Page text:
Sometimes the easiest pictures to draw convey the best messages. "You" in this picture are missing the stick representing your back and "I" have it. I have your back.
I gave the hint that you needed to fill in the speech bubbles with what they were saying. The guy who was shivering is saying "Brr". A cat says "Meow" and Homer Simpson says "D'oh" Put them all together and you have "BrrMeowD'oh" in the shape of a triangle. As I count, that would be four puns (for sure three, it actually is a triangle). And the picture of Bermuda in the background should have helped as well. Put everything together and you have the Bermuda Triangle.
Nice picture of the letter J cutting across the street. J-walking is the official name for what he is doing. Is the puppy cute or what?
This one took careful observation before even beginning to figure out the meaning. Looking closely, one can see that the first part of the author's name is missing. Those letters are S T E P. Thus the meaning of the puzzle "Missing a step."
PS I forgot to hit "Publish" last week, so this stayed in my drafts.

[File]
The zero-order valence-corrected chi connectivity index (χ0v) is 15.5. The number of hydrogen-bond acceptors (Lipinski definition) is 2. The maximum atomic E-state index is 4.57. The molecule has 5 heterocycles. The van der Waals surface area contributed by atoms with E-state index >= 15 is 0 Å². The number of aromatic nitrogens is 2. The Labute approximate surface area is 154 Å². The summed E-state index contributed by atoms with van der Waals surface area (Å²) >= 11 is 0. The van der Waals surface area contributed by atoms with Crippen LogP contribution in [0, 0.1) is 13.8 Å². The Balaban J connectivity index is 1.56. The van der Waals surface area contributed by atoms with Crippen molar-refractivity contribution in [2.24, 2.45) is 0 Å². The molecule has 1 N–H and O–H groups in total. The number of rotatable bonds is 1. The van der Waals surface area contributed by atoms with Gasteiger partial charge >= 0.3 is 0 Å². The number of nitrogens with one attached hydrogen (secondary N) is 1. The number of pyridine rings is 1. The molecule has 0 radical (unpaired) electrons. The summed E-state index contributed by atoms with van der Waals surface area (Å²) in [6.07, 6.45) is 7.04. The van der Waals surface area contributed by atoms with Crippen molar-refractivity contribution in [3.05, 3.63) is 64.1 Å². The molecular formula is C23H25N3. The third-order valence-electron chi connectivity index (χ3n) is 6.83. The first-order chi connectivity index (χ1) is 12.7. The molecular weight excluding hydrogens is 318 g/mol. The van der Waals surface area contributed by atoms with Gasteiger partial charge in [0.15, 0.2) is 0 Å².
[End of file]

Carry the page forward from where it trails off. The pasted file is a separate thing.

I had several people comment that this puzzle was pretty easy. Makes me think I should redo it harder.
In case you are having troubles, the word Fender is bent out of shape which gives us the cliche "Fender Bender."
A fairly simple location puzzle. The word "Up" is on the "Housetop" - a song you may have heard too often this Holiday season. Though reindeer have hooves, not paws...
Since I heard this three times in two weeks, I thought I should post it. There were eight people who recognized that the color of the letter was as important as the action itself. I do believe I hear this expression more watching American football than I do in reference to the actual historical event itself...
Or at least NO, no. The word "No" appears two different ways around the word "IT". So, the correct answer for this week is "No two ways about it." What do you think?
Looking at the words and the arrows, "what" goes up and "must" comes down, or, as the cliche puts it "What goes up must come down."
Congratulations to Amanda H. from Marion, WI; Diane K, Menasha, WI; Julia H, Shawano, WI; Mari H Appleton, WI; Monica B, Marion, WI; Taylor Z, Darboy, WI, and Tyler H from Shawano, WI.
The word "Out" is pretty clear here, but can you tell what's in the word? It is an outline of the African continent. So, the answer to the puzzle is "Out of Africa"
What in the World
Linguistic Illusions to challenge adults and children.